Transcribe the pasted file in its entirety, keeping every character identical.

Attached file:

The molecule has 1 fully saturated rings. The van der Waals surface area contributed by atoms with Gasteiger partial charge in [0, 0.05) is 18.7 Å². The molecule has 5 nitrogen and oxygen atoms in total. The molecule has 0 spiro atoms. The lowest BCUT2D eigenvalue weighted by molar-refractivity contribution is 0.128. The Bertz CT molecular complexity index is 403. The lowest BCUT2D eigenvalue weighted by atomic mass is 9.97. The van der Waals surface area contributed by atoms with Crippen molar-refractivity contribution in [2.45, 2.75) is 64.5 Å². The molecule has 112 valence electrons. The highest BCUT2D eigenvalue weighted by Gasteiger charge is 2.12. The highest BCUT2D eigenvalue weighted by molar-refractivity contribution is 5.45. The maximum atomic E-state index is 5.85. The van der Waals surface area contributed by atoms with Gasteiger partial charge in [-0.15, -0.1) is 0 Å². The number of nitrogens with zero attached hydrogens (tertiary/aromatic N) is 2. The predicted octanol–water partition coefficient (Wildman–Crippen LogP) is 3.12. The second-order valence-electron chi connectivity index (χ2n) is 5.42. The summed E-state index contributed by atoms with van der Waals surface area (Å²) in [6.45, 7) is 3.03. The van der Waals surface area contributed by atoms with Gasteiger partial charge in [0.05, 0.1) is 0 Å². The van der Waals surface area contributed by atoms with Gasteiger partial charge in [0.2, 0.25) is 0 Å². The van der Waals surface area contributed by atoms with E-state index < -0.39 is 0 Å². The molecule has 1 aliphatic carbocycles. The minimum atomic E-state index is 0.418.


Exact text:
The molecule has 1 fully saturated rings. The van der Waals surface area contributed by atoms with Gasteiger partial charge in [0, 0.05) is 18.7 Å². The molecule has 5 nitrogen and oxygen atoms in total. The molecule has 0 spiro atoms. The lowest BCUT2D eigenvalue weighted by molar-refractivity contribution is 0.128. The Bertz CT molecular complexity index is 403. The lowest BCUT2D eigenvalue weighted by atomic mass is 9.97. The van der Waals surface area contributed by atoms with Crippen molar-refractivity contribution in [2.45, 2.75) is 64.5 Å². The molecule has 112 valence electrons. The highest BCUT2D eigenvalue weighted by Gasteiger charge is 2.12. The highest BCUT2D eigenvalue weighted by molar-refractivity contribution is 5.45. The maximum atomic E-state index is 5.85. The van der Waals surface area contributed by atoms with Gasteiger partial charge in [-0.15, -0.1) is 0 Å². The number of nitrogens with zero attached hydrogens (tertiary/aromatic N) is 2. The predicted octanol–water partition coefficient (Wildman–Crippen LogP) is 3.12. The second-order valence-electron chi connectivity index (χ2n) is 5.42. The summed E-state index contributed by atoms with van der Waals surface area (Å²) in [6.45, 7) is 3.03. The van der Waals surface area contributed by atoms with Gasteiger partial charge in [0.05, 0.1) is 0 Å². The van der Waals surface area contributed by atoms with Gasteiger partial charge in [0.2, 0.25) is 0 Å². The van der Waals surface area contributed by atoms with E-state index < -0.39 is 0 Å². The molecule has 1 aliphatic carbocycles. The minimum atomic E-state index is 0.418.